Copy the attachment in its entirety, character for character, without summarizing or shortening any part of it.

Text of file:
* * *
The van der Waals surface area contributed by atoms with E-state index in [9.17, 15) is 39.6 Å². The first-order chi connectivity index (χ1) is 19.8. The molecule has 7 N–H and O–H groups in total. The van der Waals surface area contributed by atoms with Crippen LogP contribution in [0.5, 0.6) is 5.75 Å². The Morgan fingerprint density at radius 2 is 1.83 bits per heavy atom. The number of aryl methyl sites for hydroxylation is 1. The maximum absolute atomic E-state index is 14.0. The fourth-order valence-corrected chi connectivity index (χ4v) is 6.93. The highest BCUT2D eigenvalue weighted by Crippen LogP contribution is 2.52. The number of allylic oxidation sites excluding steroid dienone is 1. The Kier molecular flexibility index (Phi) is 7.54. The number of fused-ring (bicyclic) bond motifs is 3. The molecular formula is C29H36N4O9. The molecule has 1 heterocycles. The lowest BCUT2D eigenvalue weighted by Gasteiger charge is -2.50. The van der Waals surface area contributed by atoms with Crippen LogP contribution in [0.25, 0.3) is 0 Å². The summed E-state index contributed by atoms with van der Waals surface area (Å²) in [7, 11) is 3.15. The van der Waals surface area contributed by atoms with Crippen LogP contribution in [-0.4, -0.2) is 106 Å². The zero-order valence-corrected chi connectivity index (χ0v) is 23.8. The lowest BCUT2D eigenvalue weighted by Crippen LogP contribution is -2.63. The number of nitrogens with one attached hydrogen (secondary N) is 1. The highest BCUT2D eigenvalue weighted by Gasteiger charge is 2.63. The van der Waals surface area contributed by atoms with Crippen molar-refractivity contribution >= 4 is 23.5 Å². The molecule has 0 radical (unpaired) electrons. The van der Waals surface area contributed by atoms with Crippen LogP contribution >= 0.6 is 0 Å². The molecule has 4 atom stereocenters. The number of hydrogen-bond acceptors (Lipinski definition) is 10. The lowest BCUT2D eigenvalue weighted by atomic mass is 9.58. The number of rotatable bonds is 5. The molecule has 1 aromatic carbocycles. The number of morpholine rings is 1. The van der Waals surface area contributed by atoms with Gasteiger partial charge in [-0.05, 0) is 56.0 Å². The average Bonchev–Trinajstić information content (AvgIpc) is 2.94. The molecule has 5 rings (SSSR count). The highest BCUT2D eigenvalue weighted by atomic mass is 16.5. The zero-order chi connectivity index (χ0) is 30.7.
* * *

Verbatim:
The van der Waals surface area contributed by atoms with E-state index in [9.17, 15) is 39.6 Å². The first-order chi connectivity index (χ1) is 19.8. The molecule has 7 N–H and O–H groups in total. The van der Waals surface area contributed by atoms with Crippen LogP contribution in [0.5, 0.6) is 5.75 Å². The Morgan fingerprint density at radius 2 is 1.83 bits per heavy atom. The number of aryl methyl sites for hydroxylation is 1. The maximum absolute atomic E-state index is 14.0. The fourth-order valence-corrected chi connectivity index (χ4v) is 6.93. The highest BCUT2D eigenvalue weighted by Crippen LogP contribution is 2.52. The number of allylic oxidation sites excluding steroid dienone is 1. The Kier molecular flexibility index (Phi) is 7.54. The number of fused-ring (bicyclic) bond motifs is 3. The molecular formula is C29H36N4O9. The molecule has 1 heterocycles. The lowest BCUT2D eigenvalue weighted by Gasteiger charge is -2.50. The van der Waals surface area contributed by atoms with Crippen LogP contribution in [0.25, 0.3) is 0 Å². The summed E-state index contributed by atoms with van der Waals surface area (Å²) in [7, 11) is 3.15. The van der Waals surface area contributed by atoms with Crippen LogP contribution in [-0.4, -0.2) is 106 Å². The zero-order valence-corrected chi connectivity index (χ0v) is 23.8. The lowest BCUT2D eigenvalue weighted by Crippen LogP contribution is -2.63. The number of nitrogens with one attached hydrogen (secondary N) is 1. The highest BCUT2D eigenvalue weighted by Gasteiger charge is 2.63. The van der Waals surface area contributed by atoms with Crippen molar-refractivity contribution >= 4 is 23.5 Å². The molecule has 0 radical (unpaired) electrons. The van der Waals surface area contributed by atoms with Crippen LogP contribution >= 0.6 is 0 Å². The molecule has 4 atom stereocenters. The number of hydrogen-bond acceptors (Lipinski definition) is 10. The lowest BCUT2D eigenvalue weighted by atomic mass is 9.58. The number of rotatable bonds is 5. The molecule has 1 aromatic carbocycles. The number of morpholine rings is 1. The van der Waals surface area contributed by atoms with Gasteiger partial charge in [-0.05, 0) is 56.0 Å². The average Bonchev–Trinajstić information content (AvgIpc) is 2.94. The molecule has 5 rings (SSSR count). The highest BCUT2D eigenvalue weighted by atomic mass is 16.5. The zero-order chi connectivity index (χ0) is 30.7.